The William Weightman funeral sermon also details how he came to Haworth

The Haworth Parishioners On William Weightman

[The parishioners could be very hard to please, but they loved William, which is why they implored Patrick to publish his funeral sermon, above, and why they collected money to have a plaque raised in his honour. It remains the largest single tribute in Haworth’s church and bears these words:]

“This monument was erected by the inhabitants in memory of the late William Weightman, M.A. who died Sept. 6th 1842, aged 26 years and was buried in this church on the tenth of the same month. He was three years Curate of Haworth and by the congregation and parishioners in general was greatly respected for his orthodox principles, active zeal, moral habits, learning, mildness, and affability. His useful labours will long be gratefully remembered by the members of the congregation; and Sunday School teachers and scholars.”

Weightman plaque
The William Weightman memorial plaque

The Leeds Intelligencer On William Weightman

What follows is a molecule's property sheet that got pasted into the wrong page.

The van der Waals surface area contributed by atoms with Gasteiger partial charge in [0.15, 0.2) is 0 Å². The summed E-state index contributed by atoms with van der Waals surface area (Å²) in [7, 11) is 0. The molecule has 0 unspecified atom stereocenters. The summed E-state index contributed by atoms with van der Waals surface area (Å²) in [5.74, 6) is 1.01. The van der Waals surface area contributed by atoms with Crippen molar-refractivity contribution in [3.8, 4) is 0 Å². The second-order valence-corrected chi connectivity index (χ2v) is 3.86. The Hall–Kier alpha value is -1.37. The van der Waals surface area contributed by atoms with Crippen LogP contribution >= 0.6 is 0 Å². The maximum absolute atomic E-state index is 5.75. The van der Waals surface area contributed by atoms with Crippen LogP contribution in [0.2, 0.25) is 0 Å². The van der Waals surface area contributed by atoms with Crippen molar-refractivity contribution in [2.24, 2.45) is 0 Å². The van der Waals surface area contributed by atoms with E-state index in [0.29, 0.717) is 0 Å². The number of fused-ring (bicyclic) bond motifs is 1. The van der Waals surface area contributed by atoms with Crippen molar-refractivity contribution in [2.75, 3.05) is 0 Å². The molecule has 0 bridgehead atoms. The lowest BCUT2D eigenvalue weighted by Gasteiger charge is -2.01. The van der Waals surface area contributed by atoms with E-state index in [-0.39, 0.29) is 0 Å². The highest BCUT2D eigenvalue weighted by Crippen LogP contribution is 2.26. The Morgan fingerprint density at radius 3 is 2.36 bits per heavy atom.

“He was admired and beloved for his sterling piety, his amiability, and cheerfulness, and the loss of so zealous and useful a Minister of Christ is deeply felt by those among whom he lived and laboured. This discourse [the funeral sermon above], plain and touching in its language, simple yet expressive, pays a well deserved tribute to the memory of the preacher’s beloved and lamented fellow labourer.”

Anne Brontë On William Weightman

We will finish with a tribute to William Weightman from the woman who loved him, and who I believed was loved by him in return – our own beloved Anne Brontë. She not only made him the romantic hero of her first novel ‘Agnes Grey’ she also composed a series of mournful poems for the rest of her life, where the subject is clearly William Weightman. I leave you with just one of these; written in April 1844, ‘A Reminiscence’ marks the poets love for a man who is buried under the cold, damp stone of the church floor. William Weightman was not buried in Haworth’s churchyard, but beneath the floor of the church: